This is the third part of a several-part blog series written by Lesa Ferguson, an Adoption STAR adoptive parent.To read the second installment, please click here.
By Lesa Quale Ferguson
10:30am Meet Missy at Adoption Star
The staff at Adoption Star surrounded us with hugs and congratulations. I had gotten to know so many of them during our wait. I looked for Lynnlee the intern who had brought our profile to the hospital. The mother had asked for childless families. Lynnlee had insisted on bringing ours “just in case”. I wanted to find her, give her 10,000 hugs, and run back to these smiling faces. The director Michele stepped forward to shake our hands, she said, “I’m superstitious so I’ll save my congratulations for when the adoption is complete.”
Minds might still change.
My heart sank but before I could dwell there, Missy ushered us into her office. She had stacks of legal documents on each bore the name Caleb Zion. We had named him and yet he wasn’t yet ours. It suddenly felt like we were making him up as if this were all a dream. I kept thinking if I sign those papers, maybe he’ll materialize. Too little sleep. Too much stress. Standing on the brink of transformation, events become surreal.
We signed the papers and handed over the cashier’s checks. The fairy tale Rumplestiltskin came to mind. All I could remember of it was the princess made a pact with a hobgoblin to spin straw into gold so she could meet her prince and have her baby. If a hobgoblin had appeared to me in those 18 months of waiting and said, “You must spin straw into gold for all eternity”, I would have agreed. The desire for a child to love and raise is profound. And for some of us, making children appear is a crazy-making challenge. I felt at times that I would do just about anything.
The last group I marshaled into the posse was my answer to pacts with hobgoblins. Rather than give in to despair, I began to seek connections. I grew up in Oregon. I contacted many of my classmates on Facebook. One of my old friends, Deb, had “liked” the Adoption Star Facebook page. She now lives in Brooklyn and adopted her daughter from Adoption Star nine years ago. Her daughter was born in Buffalo and they were coming for a visit to introduce her to her birthplace. We set up a date to have lunch and later, Sam and her daughter played in the park. Deb was the first person to tell me an adoption story that happened on a moment’s notice with all the accompanying panic and challenges. At the time, I thought “Oh that won’t happen to us. We live here.” Now, I was relieved to have her story in my archive of adoption stories. Our mutual friend, Lisa, who now lives in Hawaii had also adopted. During the past several months, Lisa and I spent hours on the phone and email. She told me about her two failed adoption attempts. From her, I learned to be wary. In high school, Lisa, Deb and I would cross Main St. to have the fifty-cent hot lunch at Lincoln Elementary School. Sometimes I imagine time travel: I meet up with the younger me, Deb and Lisa. I tell them that we will meet and connect again and will share something more than a cheap meal. I wonder if we are drawn to people because of some unconscious understanding of the future. I don’t usually fall into the trap of “meant to be”. Life, it seems to me, is a series of choices. However, if physicists are correct and time isn’t as linear as we perceive it to be, wouldn’t choices forge a path into the future that winds back into the past? Maybe I started rounding up my posse back in high school.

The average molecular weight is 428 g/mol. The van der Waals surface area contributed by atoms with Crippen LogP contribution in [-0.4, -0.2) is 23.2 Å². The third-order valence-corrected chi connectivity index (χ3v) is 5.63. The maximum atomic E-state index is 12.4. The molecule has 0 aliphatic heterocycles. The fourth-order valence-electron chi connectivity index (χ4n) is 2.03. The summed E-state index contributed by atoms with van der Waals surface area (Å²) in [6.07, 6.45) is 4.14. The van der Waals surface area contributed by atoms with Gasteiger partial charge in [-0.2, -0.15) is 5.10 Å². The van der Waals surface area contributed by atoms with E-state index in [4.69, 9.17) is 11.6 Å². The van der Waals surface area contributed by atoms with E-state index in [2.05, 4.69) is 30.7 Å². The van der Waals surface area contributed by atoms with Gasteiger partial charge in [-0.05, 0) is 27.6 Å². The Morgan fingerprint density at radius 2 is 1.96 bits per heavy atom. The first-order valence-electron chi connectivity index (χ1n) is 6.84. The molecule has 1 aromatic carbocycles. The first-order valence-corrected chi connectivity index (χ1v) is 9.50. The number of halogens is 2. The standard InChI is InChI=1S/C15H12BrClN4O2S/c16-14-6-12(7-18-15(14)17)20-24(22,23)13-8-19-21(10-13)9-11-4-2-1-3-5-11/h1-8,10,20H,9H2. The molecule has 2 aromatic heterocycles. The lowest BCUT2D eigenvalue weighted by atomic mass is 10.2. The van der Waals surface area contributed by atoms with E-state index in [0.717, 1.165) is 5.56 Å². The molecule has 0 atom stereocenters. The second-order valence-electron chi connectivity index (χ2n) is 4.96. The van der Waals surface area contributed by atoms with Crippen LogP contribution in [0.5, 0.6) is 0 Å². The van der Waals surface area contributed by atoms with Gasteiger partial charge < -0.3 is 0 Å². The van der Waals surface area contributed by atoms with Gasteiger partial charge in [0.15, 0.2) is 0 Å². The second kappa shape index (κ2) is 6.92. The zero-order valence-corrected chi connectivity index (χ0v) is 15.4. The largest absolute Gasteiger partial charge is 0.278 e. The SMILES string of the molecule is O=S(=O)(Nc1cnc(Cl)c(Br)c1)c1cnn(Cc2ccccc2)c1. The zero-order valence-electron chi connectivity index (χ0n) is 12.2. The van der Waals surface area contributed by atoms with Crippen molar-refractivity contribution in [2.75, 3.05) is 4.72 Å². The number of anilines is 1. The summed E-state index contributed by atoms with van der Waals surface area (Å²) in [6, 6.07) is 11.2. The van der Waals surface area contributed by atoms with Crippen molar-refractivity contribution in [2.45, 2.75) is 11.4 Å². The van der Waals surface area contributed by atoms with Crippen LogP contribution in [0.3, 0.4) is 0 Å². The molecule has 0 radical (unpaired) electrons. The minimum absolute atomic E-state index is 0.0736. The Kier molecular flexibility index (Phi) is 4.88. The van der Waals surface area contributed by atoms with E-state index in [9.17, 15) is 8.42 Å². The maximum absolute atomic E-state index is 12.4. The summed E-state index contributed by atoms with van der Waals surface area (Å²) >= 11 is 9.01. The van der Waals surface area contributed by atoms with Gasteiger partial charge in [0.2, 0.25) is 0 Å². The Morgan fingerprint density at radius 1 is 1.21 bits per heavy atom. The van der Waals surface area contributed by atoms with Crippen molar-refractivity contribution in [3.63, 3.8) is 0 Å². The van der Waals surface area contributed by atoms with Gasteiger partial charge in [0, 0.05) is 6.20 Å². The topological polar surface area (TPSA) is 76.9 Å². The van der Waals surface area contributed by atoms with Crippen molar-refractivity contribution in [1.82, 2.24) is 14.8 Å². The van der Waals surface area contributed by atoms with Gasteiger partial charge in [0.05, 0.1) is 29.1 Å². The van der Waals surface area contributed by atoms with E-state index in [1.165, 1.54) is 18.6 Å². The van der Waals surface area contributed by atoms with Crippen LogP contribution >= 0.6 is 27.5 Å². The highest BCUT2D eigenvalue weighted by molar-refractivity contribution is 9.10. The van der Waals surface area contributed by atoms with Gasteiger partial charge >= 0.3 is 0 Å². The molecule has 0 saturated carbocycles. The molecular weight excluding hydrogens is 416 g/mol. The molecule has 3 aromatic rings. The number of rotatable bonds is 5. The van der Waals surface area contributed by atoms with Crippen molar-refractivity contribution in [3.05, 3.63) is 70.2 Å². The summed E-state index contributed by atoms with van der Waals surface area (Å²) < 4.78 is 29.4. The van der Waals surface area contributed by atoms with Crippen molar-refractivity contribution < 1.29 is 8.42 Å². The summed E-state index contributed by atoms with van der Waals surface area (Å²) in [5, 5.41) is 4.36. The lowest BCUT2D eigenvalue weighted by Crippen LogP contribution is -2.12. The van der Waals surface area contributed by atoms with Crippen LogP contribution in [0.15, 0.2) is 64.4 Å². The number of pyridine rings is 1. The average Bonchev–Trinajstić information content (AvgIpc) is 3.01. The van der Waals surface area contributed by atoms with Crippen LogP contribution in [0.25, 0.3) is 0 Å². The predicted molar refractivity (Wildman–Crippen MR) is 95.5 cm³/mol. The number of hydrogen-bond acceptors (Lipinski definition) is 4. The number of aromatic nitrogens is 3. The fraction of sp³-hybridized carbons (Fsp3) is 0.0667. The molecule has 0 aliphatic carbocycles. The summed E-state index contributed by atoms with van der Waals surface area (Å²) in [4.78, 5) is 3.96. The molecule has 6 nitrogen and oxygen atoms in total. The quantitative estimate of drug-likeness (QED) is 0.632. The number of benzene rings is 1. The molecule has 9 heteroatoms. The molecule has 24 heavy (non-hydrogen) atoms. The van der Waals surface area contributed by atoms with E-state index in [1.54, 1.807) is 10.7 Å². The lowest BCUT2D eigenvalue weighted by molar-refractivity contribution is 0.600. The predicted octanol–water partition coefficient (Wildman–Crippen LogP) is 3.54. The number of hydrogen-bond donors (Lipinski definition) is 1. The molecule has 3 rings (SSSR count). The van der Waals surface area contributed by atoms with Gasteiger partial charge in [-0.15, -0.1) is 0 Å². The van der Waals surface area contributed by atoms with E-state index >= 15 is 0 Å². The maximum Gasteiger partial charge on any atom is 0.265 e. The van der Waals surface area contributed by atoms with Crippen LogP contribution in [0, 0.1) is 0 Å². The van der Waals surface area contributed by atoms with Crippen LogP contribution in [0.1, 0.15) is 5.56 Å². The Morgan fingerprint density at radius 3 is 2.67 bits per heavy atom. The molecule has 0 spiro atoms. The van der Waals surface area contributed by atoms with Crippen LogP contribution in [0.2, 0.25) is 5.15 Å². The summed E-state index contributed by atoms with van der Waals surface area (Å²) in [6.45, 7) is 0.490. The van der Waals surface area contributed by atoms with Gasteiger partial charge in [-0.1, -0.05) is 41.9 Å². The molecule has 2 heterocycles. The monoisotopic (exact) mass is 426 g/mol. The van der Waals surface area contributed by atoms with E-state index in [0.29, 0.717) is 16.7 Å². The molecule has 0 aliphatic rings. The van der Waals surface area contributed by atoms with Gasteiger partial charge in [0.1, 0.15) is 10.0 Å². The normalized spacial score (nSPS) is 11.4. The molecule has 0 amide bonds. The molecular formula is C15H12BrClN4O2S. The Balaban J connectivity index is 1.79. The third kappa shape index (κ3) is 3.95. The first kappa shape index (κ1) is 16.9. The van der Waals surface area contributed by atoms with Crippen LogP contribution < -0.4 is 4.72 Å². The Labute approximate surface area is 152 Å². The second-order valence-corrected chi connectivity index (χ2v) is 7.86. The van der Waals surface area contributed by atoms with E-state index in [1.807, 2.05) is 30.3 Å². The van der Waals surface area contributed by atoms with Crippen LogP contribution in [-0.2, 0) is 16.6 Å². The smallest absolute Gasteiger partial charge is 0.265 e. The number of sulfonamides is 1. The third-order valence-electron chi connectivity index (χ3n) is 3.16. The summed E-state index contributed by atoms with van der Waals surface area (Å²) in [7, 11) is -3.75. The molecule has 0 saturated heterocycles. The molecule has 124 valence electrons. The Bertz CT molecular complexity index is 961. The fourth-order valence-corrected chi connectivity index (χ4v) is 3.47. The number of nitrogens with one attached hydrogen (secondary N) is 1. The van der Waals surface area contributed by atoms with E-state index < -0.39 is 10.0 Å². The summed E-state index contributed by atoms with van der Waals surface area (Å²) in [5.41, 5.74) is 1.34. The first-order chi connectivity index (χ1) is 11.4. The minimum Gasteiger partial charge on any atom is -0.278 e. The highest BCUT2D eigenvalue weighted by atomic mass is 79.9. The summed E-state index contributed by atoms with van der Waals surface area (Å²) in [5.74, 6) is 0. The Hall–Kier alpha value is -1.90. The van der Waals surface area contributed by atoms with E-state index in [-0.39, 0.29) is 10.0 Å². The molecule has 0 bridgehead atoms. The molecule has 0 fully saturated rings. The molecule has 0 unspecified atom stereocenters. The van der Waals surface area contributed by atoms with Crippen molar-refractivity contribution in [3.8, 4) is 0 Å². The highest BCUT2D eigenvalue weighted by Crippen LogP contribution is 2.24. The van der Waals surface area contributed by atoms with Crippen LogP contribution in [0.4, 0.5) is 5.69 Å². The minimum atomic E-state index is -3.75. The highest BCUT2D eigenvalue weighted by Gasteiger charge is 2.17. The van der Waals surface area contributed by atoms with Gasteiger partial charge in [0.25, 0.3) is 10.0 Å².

As we were leaving Adoption Star, Missy asked if we had spoken to our lawyer. Financially, I hadn’t wanted to retain a lawyer until an adoption seemed possible. I started to feel that panic and then I remembered my old suite-mate from college Kelly had thought to email me the name of a good attorney. The number was still on my phone. The posse had our back once again.
The paperwork at Adoption Star had gone so smoothly, we had time to go to the mall and buy the necklace with the birthstone as Megan had suggested. Then, we were on our way to meet the birthmom at Denny’s.
I thought that might be the end of our need for a posse. But for a long time after, a friend or a family member or a complete stranger who knew someone we knew would appear with support, advice, a helping hand or a gift for our new baby. I was astounded by the outpouring of kindness. I’ve surrendered to the outlay of generosity. Dave and I believe the best pay-back is to be a gun for hire. We posse up for other hopeful adoptive parents.
Read More by Lesa Ferguson: Adoption Posse Part 1, Adoption Posse Part 2, Waiting, Waitin Part 2, Tell Us Your Adoption Story, by Lesa Ferguson’s Mother Trudy Cusella – Second Chance